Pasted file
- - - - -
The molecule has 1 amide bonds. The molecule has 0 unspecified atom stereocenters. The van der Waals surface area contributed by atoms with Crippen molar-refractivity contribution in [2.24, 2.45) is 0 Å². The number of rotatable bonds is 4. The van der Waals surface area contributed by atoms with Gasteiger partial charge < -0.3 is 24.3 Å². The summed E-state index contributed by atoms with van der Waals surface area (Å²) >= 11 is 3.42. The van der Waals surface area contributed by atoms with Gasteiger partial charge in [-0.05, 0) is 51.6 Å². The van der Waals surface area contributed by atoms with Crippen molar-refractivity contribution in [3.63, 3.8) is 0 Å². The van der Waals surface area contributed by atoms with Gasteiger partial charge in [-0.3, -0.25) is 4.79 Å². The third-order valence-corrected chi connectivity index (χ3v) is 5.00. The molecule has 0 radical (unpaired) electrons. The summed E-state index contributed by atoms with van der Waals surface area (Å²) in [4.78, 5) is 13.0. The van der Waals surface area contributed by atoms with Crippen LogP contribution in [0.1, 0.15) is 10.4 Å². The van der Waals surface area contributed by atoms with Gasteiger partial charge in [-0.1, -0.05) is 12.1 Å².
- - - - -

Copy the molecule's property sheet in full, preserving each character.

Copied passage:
The molecule has 1 amide bonds. The molecule has 0 unspecified atom stereocenters. The van der Waals surface area contributed by atoms with Crippen molar-refractivity contribution in [2.24, 2.45) is 0 Å². The number of rotatable bonds is 4. The van der Waals surface area contributed by atoms with Gasteiger partial charge < -0.3 is 24.3 Å². The summed E-state index contributed by atoms with van der Waals surface area (Å²) >= 11 is 3.42. The van der Waals surface area contributed by atoms with Gasteiger partial charge in [-0.05, 0) is 51.6 Å². The van der Waals surface area contributed by atoms with Crippen molar-refractivity contribution in [3.63, 3.8) is 0 Å². The van der Waals surface area contributed by atoms with Gasteiger partial charge in [-0.3, -0.25) is 4.79 Å². The third-order valence-corrected chi connectivity index (χ3v) is 5.00. The molecule has 0 radical (unpaired) electrons. The summed E-state index contributed by atoms with van der Waals surface area (Å²) in [4.78, 5) is 13.0. The van der Waals surface area contributed by atoms with Crippen LogP contribution in [0.1, 0.15) is 10.4 Å². The van der Waals surface area contributed by atoms with Gasteiger partial charge in [-0.1, -0.05) is 12.1 Å².